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Rear Admiral James Alexander Gordon
Artist Andrew Morton
Date 1839
A half-length portrait slightly to right
wearing rear-admiral's full-dress
uniform, 1833-43, together with his
collar and star as a Knight Commander
of the Bath and the Lissa medal. His
left hand rests on his sword belt.
Capt. James Gordon from
NAVAL HISTORY of GREAT
BRITAIN - Vol V  1808 - 1811
by William James
Born about 1782, the son of Charles Gordon of Wardhouse, Aberdeenshire,  
he enlisted in the navy at the age of 11 in 1793 and rose rapidly in the ranks.
At an early age he was present in the 'Goliath', 74 guns, at the Battles of St
Vincent in 1797 and the Nile, 1798. He served in the West Indies, the
Mediterranean and the Adriatic. While commanding the frigate 'Active', 38
guns, in the Mediterranean, he played a distinguished part in Captain William
Hoste's action off Lissa in 1811. Hoste's three frigates and a 22-gun sixth-
rate comprised the sole Royal Naval strength in the Adriatic. They fought an
action against an attacking Franco-Venetian squadron off the island of Lissa,
where the British were based and although outnumbered managed to defeat
the invaders. All four British captains were awarded gold medals, and a
pension of ₤300.00.  In the same year Gordon lost a leg (carried off by a 36
pounder) while capturing the Franco-Venetian 'Pomone', 40 guns, near Corfu.

In 1814 he commanded a squadron against the Americans. In August 1814
he entered the Potomac with his squadron, reduced Fort Warburton (later
called Ft. Washington) and other batteries and subsequently forced the City
of Alexandria to capitulate. He seized twenty-one American merchant vessels,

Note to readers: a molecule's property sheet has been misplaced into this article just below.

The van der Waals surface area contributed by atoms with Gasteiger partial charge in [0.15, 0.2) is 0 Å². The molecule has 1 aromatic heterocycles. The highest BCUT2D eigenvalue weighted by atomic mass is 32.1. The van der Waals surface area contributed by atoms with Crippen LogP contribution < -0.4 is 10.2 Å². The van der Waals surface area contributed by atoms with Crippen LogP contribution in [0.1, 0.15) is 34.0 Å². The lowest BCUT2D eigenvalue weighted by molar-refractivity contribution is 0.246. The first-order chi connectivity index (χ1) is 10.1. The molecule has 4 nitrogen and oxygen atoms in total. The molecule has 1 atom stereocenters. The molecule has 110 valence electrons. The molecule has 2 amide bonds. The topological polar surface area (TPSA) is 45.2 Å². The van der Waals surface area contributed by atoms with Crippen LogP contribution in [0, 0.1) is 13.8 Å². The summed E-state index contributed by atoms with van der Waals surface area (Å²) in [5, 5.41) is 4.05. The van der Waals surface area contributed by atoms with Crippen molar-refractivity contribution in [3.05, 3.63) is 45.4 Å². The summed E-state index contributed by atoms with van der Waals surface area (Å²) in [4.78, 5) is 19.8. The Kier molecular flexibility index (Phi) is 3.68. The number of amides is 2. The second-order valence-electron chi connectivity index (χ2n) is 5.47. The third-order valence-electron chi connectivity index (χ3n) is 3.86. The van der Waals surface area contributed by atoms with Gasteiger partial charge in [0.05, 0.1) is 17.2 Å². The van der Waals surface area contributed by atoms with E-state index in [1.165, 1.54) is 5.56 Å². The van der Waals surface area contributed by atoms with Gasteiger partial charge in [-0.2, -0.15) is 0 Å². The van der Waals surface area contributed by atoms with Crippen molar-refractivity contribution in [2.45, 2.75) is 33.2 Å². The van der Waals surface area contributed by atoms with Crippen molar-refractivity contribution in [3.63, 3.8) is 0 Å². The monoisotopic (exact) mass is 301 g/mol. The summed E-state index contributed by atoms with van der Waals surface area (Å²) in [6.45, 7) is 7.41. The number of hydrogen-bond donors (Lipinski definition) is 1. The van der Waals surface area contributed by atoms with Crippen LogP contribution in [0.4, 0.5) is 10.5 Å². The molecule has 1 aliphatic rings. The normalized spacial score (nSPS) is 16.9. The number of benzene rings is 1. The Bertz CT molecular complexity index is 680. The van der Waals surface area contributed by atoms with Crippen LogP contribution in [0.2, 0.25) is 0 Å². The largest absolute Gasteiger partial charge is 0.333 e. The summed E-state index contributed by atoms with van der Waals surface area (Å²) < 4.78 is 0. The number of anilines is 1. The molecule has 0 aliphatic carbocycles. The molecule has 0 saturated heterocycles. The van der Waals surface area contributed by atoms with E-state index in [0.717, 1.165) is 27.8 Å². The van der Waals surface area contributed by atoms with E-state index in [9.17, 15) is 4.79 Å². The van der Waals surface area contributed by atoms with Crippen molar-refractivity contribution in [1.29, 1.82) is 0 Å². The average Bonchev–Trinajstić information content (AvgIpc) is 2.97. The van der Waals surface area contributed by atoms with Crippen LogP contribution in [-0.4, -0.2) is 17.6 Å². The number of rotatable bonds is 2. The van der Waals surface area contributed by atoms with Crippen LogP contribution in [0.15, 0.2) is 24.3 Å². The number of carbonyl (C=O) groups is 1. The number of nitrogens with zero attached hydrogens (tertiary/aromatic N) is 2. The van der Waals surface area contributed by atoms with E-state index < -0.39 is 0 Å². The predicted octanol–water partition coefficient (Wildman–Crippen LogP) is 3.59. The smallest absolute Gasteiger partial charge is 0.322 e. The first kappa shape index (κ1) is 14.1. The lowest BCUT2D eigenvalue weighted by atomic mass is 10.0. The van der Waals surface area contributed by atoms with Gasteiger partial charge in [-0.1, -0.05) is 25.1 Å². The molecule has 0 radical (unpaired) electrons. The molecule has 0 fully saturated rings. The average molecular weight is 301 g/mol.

loaded as much of the goods from the town's warehouses as he could
manage before making his way back down the river to rejoin the fleet. He was
involved in the bombardment of Ft. McHenry in the action against Baltimore. It
was his squadron’s bombardment and rockets that led Francis Scott Key to
write the Star Spangled Banner. He also took part in the operations against
New Orleans in 1814-’15.

In 1827 he was appointed governor of the royal hospital at Plymouth. In 1840
he became lieutenant governor of Greenwich hospital, and in 1853 was
advanced to the post of governor of the same.  He died 8 January 1869 just
before it closed. Exceptionally, he was buried (under a handsome granite
tombstone) in the officers' enclosure of its old burial ground, adjacent to the
National Maritime Museum, although other burials there had ceased in 1857.
Altogether his naval service lasted nearly 76 years, and he was the last
survivor of Lord Nelson’s captains. He was created a K. C.B, in 1815; G.C.B.
in 1854; his career culminated with his promotion to Admiral of the Fleet in
1868.  
(*note Admiral of the Fleet being the highest ranking of admiral.)

Naval historian Brian Perrett has put forward a theory that C.S. Forester
based his character Horatio Hornblower on Admiral James Gordon’s life in his
book,
The Real Hornblower: The Life and Times of Admiral Sir James
Gordon, GCB
. An interesting and compellingly presented theory, Perrett
outlines the similarities in the career of the fictitious Hornblower to the real-life
career of Adm. Gordon.
Admiral James Alexander Gordon, GCB
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